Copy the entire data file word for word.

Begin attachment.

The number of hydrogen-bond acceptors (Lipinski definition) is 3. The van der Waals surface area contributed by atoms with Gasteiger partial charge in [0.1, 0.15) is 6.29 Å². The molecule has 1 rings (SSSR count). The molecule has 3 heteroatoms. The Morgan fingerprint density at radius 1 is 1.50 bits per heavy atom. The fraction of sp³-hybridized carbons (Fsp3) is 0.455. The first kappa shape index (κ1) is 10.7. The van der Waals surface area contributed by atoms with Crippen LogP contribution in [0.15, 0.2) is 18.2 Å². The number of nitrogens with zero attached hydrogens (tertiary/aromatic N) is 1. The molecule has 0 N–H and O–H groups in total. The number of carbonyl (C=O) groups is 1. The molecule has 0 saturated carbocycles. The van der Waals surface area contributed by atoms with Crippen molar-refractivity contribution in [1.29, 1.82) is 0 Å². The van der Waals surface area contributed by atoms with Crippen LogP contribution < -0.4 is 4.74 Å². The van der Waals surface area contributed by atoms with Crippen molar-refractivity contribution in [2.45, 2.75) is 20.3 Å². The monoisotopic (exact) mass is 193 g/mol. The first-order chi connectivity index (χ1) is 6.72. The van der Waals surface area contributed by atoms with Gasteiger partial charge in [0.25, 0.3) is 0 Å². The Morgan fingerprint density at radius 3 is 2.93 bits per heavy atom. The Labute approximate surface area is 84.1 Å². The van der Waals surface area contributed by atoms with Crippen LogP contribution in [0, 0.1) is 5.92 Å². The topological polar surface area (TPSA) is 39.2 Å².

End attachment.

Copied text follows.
The number of hydrogen-bond acceptors (Lipinski definition) is 3. The van der Waals surface area contributed by atoms with Gasteiger partial charge in [0.1, 0.15) is 6.29 Å². The molecule has 1 rings (SSSR count). The molecule has 3 heteroatoms. The Morgan fingerprint density at radius 1 is 1.50 bits per heavy atom. The fraction of sp³-hybridized carbons (Fsp3) is 0.455. The first kappa shape index (κ1) is 10.7. The van der Waals surface area contributed by atoms with Crippen LogP contribution in [0.15, 0.2) is 18.2 Å². The number of nitrogens with zero attached hydrogens (tertiary/aromatic N) is 1. The molecule has 0 N–H and O–H groups in total. The number of carbonyl (C=O) groups is 1. The molecule has 0 saturated carbocycles. The van der Waals surface area contributed by atoms with Crippen molar-refractivity contribution in [1.29, 1.82) is 0 Å². The van der Waals surface area contributed by atoms with Crippen LogP contribution < -0.4 is 4.74 Å². The van der Waals surface area contributed by atoms with Crippen molar-refractivity contribution in [2.45, 2.75) is 20.3 Å². The monoisotopic (exact) mass is 193 g/mol. The first-order chi connectivity index (χ1) is 6.72. The van der Waals surface area contributed by atoms with Gasteiger partial charge in [0.25, 0.3) is 0 Å². The Morgan fingerprint density at radius 3 is 2.93 bits per heavy atom. The Labute approximate surface area is 84.1 Å². The van der Waals surface area contributed by atoms with Crippen LogP contribution in [0, 0.1) is 5.92 Å². The topological polar surface area (TPSA) is 39.2 Å².